Now, we enter in the core of our auto restart feature. You need to create a custom implementation of the UncaughtExceptionHandler interface. What is the purpose of this interface ? It’s an interface for handlers invoked when a Thread abruptly terminates due to an uncaught exception.
Our custom implementation will have the following form :


package com.ssaurel.appcrash;

import android.app.Activity;
import android.app.AlarmManager;
import android.app.PendingIntent;
import android.content.Context;
import android.content.Intent;

public class MyExceptionHandler implements Thread.UncaughtExceptionHandler {

  private Activity activity;

  public MyExceptionHandler(Activity a) {
    activity = a;
  }

  @Override
  public void uncaughtException(Thread thread, Throwable ex) {
    Intent intent = new Intent(activity, MainActivity.class);
    intent.putExtra("crash", true);
    intent.addFlags(Intent.FLAG_ACTIVITY_CLEAR_TOP
      | Intent.FLAG_ACTIVITY_CLEAR_TASK
      | Intent.FLAG_ACTIVITY_NEW_TASK);

    PendingIntent pendingIntent = PendingIntent.getActivity(MyApplication.getInstance().getBaseContext(), 0, intent, PendingIntent.FLAG_ONE_SHOT);

    AlarmManager mgr = (AlarmManager) MyApplication.getInstance().getBaseContext().getSystemService(Context.ALARM_SERVICE);
    mgr.set(AlarmManager.RTC, System.currentTimeMillis() + 100, pendingIntent);

    activity.finish();
    System.exit(2);
  }
}

When an uncaught exception occurs, the uncaughtException method will be called. We’re going to create an Intent to restart our application at the defined moment via an Alarm. Then, we finish the current activity and we exit the application. Note that we put a boolean parameter to indicate that the application is restarted.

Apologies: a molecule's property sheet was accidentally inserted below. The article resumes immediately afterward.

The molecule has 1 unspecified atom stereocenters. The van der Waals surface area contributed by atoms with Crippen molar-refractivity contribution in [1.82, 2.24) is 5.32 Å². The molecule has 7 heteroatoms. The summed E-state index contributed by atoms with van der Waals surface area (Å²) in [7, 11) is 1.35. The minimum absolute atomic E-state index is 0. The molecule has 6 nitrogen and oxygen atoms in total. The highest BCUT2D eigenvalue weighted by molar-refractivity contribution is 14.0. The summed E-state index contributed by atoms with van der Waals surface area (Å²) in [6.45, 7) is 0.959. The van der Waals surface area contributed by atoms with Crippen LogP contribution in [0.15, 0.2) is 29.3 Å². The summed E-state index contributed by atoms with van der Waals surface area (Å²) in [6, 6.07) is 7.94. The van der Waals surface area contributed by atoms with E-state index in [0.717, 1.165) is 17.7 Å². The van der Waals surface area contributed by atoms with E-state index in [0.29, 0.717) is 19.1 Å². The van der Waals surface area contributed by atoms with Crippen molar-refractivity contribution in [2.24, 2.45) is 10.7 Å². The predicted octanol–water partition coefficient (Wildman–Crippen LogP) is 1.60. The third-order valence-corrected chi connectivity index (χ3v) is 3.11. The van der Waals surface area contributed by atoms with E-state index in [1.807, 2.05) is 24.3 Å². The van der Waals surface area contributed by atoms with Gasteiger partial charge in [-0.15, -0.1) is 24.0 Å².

Last step is to install the UncaughtExceptionHandler during the start of the application by calling the static setDefaultUncaughtExceptionHandler method of the Thread class :


package com.ssaurel.appcrash;

import android.os.Bundle;
import android.support.v7.app.AppCompatActivity;
import android.view.View;
import android.widget.Toast;

public class MainActivity extends AppCompatActivity {

 @Override
 protected void onCreate(Bundle savedInstanceState) {
   super.onCreate(savedInstanceState);
   setContentView(R.layout.activity_main);
   Thread.setDefaultUncaughtExceptionHandler(new MyExceptionHandler(this));

   if (getIntent().getBooleanExtra("crash", false)) {
     Toast.makeText(this, "App restarted after crash", Toast.LENGTH_SHORT).show();
   }
 }

 public void crashMe(View v) {
   throw new NullPointerException();
 }
}

Note that we launch a NullPointerException in the crashMe method to force the crash of the application and test the auto restart feature. Other thing to note is the crash boolean parameter test when the activity is launched. Like said previously, it lets us to know when the application is restarted after a crash or when the application is launched for the first time.

Now, you can launch the application and you should see the following screen after a click on the crashMe button :

screenshot_20161117-092256